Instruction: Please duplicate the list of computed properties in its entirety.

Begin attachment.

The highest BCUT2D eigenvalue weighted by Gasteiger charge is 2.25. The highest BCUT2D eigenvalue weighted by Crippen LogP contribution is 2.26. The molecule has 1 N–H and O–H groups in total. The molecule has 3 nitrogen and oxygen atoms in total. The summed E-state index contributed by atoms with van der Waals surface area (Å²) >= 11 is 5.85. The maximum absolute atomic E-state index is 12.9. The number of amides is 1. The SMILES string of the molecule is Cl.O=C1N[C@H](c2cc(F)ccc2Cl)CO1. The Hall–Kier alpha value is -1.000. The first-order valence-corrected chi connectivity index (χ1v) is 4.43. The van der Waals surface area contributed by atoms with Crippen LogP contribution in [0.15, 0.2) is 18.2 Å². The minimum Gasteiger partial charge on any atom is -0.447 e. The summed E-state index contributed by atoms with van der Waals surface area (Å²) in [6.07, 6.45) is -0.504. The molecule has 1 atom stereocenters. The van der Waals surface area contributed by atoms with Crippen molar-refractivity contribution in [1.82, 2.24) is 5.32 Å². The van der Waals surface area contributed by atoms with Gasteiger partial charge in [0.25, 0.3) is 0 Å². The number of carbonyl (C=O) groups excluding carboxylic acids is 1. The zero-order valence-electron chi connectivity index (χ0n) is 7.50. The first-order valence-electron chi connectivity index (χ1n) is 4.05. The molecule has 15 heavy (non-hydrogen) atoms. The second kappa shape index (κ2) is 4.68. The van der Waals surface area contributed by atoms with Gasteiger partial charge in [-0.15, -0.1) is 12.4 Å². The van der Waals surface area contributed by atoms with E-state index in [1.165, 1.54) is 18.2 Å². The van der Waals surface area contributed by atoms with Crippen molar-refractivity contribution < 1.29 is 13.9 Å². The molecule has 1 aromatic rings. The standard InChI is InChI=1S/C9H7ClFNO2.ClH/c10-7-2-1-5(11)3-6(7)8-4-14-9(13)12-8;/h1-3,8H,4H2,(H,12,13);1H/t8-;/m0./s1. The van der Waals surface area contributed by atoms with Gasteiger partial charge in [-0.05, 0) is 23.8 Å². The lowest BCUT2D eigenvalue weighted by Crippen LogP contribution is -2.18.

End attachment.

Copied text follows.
The highest BCUT2D eigenvalue weighted by Gasteiger charge is 2.25. The highest BCUT2D eigenvalue weighted by Crippen LogP contribution is 2.26. The molecule has 1 N–H and O–H groups in total. The molecule has 3 nitrogen and oxygen atoms in total. The summed E-state index contributed by atoms with van der Waals surface area (Å²) >= 11 is 5.85. The maximum absolute atomic E-state index is 12.9. The number of amides is 1. The SMILES string of the molecule is Cl.O=C1N[C@H](c2cc(F)ccc2Cl)CO1. The Hall–Kier alpha value is -1.000. The first-order valence-corrected chi connectivity index (χ1v) is 4.43. The van der Waals surface area contributed by atoms with Crippen LogP contribution in [0.15, 0.2) is 18.2 Å². The minimum Gasteiger partial charge on any atom is -0.447 e. The summed E-state index contributed by atoms with van der Waals surface area (Å²) in [6.07, 6.45) is -0.504. The molecule has 1 atom stereocenters. The van der Waals surface area contributed by atoms with Crippen molar-refractivity contribution in [1.82, 2.24) is 5.32 Å². The van der Waals surface area contributed by atoms with Gasteiger partial charge in [0.25, 0.3) is 0 Å². The number of carbonyl (C=O) groups excluding carboxylic acids is 1. The zero-order valence-electron chi connectivity index (χ0n) is 7.50. The first-order valence-electron chi connectivity index (χ1n) is 4.05. The molecule has 15 heavy (non-hydrogen) atoms. The second kappa shape index (κ2) is 4.68. The van der Waals surface area contributed by atoms with Gasteiger partial charge in [-0.15, -0.1) is 12.4 Å². The van der Waals surface area contributed by atoms with E-state index in [1.165, 1.54) is 18.2 Å². The van der Waals surface area contributed by atoms with Crippen molar-refractivity contribution < 1.29 is 13.9 Å². The molecule has 1 aromatic rings. The standard InChI is InChI=1S/C9H7ClFNO2.ClH/c10-7-2-1-5(11)3-6(7)8-4-14-9(13)12-8;/h1-3,8H,4H2,(H,12,13);1H/t8-;/m0./s1. The van der Waals surface area contributed by atoms with Gasteiger partial charge in [-0.05, 0) is 23.8 Å². The lowest BCUT2D eigenvalue weighted by Crippen LogP contribution is -2.18.